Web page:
CTE is something that the NHL, NFL, and other sports leagues try to speculate and discredit. But it is a real, documented, degenerative disorder of the brain and professional players do have it. For example, former NFL player Aaron Hernandez upon death was found to have Stage III CTE at only 27 years old. The progression of the disease was something that most doctors would only expect to see in someone 60 years or older.
The only way to diagnose for certain is during an autopsy of the brain. CTE is then measured, and the severity of the damage done to the brain cells can be thoroughly examined. There is research underway to use imaging studies to determine damage to the brain using an MRI. While it can be diagnosed before death, the only way to confirm it is after death.
A common misconception is that CTE is a concussion, but it is not. It is a degenerative brain disorder, and researchers do not know the exact cause other than repeated trauma. Concussions do cause irreversible trauma to the brain. And when someone suffers these repeatedly, they are more likely to have CTE.
CTE is not from a single concussion. Instead, it is a degenerative neurological disorder that worsens over time. The only common thread in those diagnosed with CTE is damage to the brain. This is why the most common victims of this disorder include NFL players, NHL players, boxers, military veterans, and those playing high-impact sports.
While the stages have some symptoms that are common, a person may have other symptoms. A person might have cognitive impairments or even be diagnosed with Alzheimer’s disease while having CTE. It is difficult for physicians to diagnose CTE without conclusive studies. Therefore, physicians must rely on patient history, diagnostic scans, and symptoms.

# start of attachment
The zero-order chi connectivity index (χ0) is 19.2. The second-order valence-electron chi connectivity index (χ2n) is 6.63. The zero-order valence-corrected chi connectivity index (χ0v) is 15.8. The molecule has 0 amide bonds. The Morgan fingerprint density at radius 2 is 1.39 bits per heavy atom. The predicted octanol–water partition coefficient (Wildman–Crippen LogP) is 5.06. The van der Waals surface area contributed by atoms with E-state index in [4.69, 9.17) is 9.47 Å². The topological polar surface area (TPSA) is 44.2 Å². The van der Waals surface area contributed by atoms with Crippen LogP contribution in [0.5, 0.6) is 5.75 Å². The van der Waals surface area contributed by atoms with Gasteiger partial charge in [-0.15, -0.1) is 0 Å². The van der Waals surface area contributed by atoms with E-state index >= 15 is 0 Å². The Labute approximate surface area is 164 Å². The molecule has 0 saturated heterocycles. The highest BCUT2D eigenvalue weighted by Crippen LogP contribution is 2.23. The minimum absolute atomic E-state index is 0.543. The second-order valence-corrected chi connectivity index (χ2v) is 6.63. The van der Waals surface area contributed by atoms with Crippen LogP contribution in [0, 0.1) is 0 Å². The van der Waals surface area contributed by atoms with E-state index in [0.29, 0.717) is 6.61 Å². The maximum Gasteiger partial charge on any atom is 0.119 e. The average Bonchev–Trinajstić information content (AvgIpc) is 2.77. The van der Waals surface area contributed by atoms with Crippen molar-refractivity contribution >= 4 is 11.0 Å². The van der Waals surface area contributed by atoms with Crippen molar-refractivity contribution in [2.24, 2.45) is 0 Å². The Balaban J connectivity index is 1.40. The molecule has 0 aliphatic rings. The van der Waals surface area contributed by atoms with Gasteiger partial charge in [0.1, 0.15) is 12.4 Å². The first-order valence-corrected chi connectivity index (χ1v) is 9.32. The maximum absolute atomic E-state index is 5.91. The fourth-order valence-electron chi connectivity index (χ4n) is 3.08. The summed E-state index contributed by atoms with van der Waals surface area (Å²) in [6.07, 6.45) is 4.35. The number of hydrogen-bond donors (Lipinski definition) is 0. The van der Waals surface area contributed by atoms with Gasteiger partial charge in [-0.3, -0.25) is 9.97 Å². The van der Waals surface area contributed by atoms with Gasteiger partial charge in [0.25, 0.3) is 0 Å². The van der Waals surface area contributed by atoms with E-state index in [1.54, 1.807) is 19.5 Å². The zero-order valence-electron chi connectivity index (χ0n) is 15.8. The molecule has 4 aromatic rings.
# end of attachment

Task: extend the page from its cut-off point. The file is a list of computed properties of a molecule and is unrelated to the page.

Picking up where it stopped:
CTE has been linked to increased substance abuse, aggressive behavior, and suicidal thoughts.
For example, the NFL player Aaron Hernandez was serving a life sentence for murder. Some researchers feel that Hernandez was showing the signs of someone suffering from CTE, but those symptoms were overlooked. There was a clear pattern of him having issues like memory loss, impulsive behavior, and aggression. After his suicide, it was more evident that he may have suffered CTE and that CTE may be the reason for not only committing murder but taking his own life later. While no one will know for sure if CTE caused him to commit murder or even suicide, overly aggressive behavior, including fits of rage, are common in people suffering from Stage III CTE.
Years after the first lawsuit was filed against the NHL, owners of NHL teams still deny the existence of CTE or that CTE comes from hits taken on the ice.
Some owners outright deny ever hearing of CTE and claim that it was never brought up at NHL owner meetings. CTE, at the time of the depositions of some of these owners, had already been found in four former NHL players, including Rick Martin, Reggie Fleming, Bob Probert, and Steve Montador.
In fact, three years before owners were questioned about their knowledge, the NFL had already agreed to pay $765 million to settle concussion lawsuits claiming CTE. Therefore, it is hard to believe that NHL owners did not suspect they too would be sued let alone that their players were at risk for similar injuries – given the nature of the sport.
During the depositions, several interesting facts were discovered about how the NHL handled cases of CTE:
Whether you play in the minor leagues or you are a member of a major hockey team here in the US, you have the right to receive compensation for your injuries. The NHL might not have told owners or even made protocols to protect you, but that does not excuse them from the long-term damage done to you and your family.